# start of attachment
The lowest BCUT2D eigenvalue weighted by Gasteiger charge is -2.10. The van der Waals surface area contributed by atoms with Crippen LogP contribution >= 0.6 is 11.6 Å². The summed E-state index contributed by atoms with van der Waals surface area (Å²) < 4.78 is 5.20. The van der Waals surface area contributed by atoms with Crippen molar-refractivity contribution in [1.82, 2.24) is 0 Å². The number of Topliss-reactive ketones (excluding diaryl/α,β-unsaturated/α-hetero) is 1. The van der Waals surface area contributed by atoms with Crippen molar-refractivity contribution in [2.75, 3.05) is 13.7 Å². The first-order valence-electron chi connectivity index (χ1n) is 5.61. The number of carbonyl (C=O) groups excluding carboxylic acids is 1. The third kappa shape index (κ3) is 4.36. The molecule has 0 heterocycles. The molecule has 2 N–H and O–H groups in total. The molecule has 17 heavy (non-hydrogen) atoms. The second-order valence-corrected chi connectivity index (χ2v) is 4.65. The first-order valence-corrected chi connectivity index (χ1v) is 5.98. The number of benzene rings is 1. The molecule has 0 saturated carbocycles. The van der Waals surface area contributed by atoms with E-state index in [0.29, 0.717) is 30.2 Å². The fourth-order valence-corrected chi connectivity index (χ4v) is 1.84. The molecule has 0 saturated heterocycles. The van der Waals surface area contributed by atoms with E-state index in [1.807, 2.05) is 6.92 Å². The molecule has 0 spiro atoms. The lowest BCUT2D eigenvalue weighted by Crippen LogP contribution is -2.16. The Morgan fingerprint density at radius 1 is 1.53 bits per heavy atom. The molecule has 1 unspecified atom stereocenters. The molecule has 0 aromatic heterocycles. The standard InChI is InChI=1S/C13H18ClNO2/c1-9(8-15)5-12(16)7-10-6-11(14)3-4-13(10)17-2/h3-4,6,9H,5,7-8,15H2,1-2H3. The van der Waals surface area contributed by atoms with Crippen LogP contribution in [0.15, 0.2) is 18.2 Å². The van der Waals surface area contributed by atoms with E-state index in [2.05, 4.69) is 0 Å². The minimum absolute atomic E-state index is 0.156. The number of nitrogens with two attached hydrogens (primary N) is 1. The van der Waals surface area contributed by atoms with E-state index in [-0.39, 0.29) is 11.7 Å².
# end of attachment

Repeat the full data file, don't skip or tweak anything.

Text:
The lowest BCUT2D eigenvalue weighted by Gasteiger charge is -2.10. The van der Waals surface area contributed by atoms with Crippen LogP contribution >= 0.6 is 11.6 Å². The summed E-state index contributed by atoms with van der Waals surface area (Å²) < 4.78 is 5.20. The van der Waals surface area contributed by atoms with Crippen molar-refractivity contribution in [1.82, 2.24) is 0 Å². The number of Topliss-reactive ketones (excluding diaryl/α,β-unsaturated/α-hetero) is 1. The van der Waals surface area contributed by atoms with Crippen molar-refractivity contribution in [2.75, 3.05) is 13.7 Å². The first-order valence-electron chi connectivity index (χ1n) is 5.61. The number of carbonyl (C=O) groups excluding carboxylic acids is 1. The third kappa shape index (κ3) is 4.36. The molecule has 0 heterocycles. The molecule has 2 N–H and O–H groups in total. The molecule has 17 heavy (non-hydrogen) atoms. The second-order valence-corrected chi connectivity index (χ2v) is 4.65. The first-order valence-corrected chi connectivity index (χ1v) is 5.98. The number of benzene rings is 1. The molecule has 0 saturated carbocycles. The van der Waals surface area contributed by atoms with E-state index in [0.29, 0.717) is 30.2 Å². The fourth-order valence-corrected chi connectivity index (χ4v) is 1.84. The molecule has 0 saturated heterocycles. The van der Waals surface area contributed by atoms with E-state index in [1.807, 2.05) is 6.92 Å². The molecule has 0 spiro atoms. The lowest BCUT2D eigenvalue weighted by Crippen LogP contribution is -2.16. The Morgan fingerprint density at radius 1 is 1.53 bits per heavy atom. The molecule has 1 unspecified atom stereocenters. The molecule has 0 aromatic heterocycles. The standard InChI is InChI=1S/C13H18ClNO2/c1-9(8-15)5-12(16)7-10-6-11(14)3-4-13(10)17-2/h3-4,6,9H,5,7-8,15H2,1-2H3. The van der Waals surface area contributed by atoms with Crippen LogP contribution in [0.15, 0.2) is 18.2 Å². The van der Waals surface area contributed by atoms with E-state index in [2.05, 4.69) is 0 Å². The minimum absolute atomic E-state index is 0.156. The number of nitrogens with two attached hydrogens (primary N) is 1. The van der Waals surface area contributed by atoms with E-state index in [-0.39, 0.29) is 11.7 Å².